Breathe Magazine – Issue 29 (Current issue)

$7.35

576 in stock

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Change is constant. Mostly, it’s slow, almost imperceptible and then  one day makes its presence felt in an unexpected moment. Occasionally, it’s so swift the very ground seems to give way.

This is perhaps especially so when it comes to the person who raised you or someone who helped shape your life. Think of a seemingly indestructible parent lifting heavy garden pots as though they were bags of sugar or running to the bus faster than Usain Bolt could ever hit the 100m mark. One day, you notice those pots are now on wheels and the sprint is a stroll. It can hit hard – a sign of a time when the lines between cared for and carer might become blurred. Sometimes, the obfuscation of roles happens overnight. An out-of-the-blue illness or accident brings irreversible change. But whether gradual or sudden, the altered state can cause distress and confusion for both parties.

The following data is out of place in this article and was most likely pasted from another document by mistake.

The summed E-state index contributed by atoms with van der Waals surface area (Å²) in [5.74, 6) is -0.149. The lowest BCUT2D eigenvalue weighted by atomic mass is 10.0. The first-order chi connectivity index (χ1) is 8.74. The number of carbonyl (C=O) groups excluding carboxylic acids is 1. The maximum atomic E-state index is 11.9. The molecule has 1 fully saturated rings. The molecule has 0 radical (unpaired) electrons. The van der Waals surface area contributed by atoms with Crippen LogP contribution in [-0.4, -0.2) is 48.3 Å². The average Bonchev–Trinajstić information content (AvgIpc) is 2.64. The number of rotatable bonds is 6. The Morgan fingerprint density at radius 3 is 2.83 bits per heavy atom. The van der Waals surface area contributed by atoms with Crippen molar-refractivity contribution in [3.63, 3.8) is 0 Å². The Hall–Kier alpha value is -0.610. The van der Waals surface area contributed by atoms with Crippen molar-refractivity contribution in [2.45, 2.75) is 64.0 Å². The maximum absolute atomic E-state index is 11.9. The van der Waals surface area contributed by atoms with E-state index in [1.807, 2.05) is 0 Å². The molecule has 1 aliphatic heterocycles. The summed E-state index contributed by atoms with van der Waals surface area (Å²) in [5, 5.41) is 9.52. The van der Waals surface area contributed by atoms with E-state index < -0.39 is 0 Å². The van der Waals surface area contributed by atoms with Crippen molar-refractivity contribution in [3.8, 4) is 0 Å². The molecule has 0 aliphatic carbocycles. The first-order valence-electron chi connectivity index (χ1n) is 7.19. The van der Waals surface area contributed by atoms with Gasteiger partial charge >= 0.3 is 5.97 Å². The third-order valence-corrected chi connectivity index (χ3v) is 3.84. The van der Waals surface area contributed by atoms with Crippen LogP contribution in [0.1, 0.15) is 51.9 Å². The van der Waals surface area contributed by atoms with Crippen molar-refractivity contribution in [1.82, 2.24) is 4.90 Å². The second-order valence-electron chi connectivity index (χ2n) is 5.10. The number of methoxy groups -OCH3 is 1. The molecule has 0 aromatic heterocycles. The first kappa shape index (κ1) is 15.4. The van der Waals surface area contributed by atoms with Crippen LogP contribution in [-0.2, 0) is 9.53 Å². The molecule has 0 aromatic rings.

It takes honesty, understanding and a good sprinkling of humour to negotiate this delicate and challenging transition, but it can be one of life’s most rewarding experiences and bring a renewed sense of bonding and intimacy as well as surprising insights into one’s own strength and the fortitude of loved ones. The important thing is to try to avoid chastisement if tempers fray, to keep a close eye on one’s own physical and mental wellbeing and not to be afraid to ask for help.

For some, of course, opening up about mental health concerns feels impossible, even inappropriate. But anxiety doesn’t discriminate and in a world where recent upheavals have been so fast and so great that the ground beneath us really does seem to have shifted, it’s essential that people are given safe spaces to discuss their feelings, their emotions  and their hopes without fear of being judged.

Change can be challenging but it can also open up fresh opportunities for compassion, communication and connection and maybe by acknowledging and embracing that we all need help sometimes we can come together as a global community and begin to understand our collectively altered state.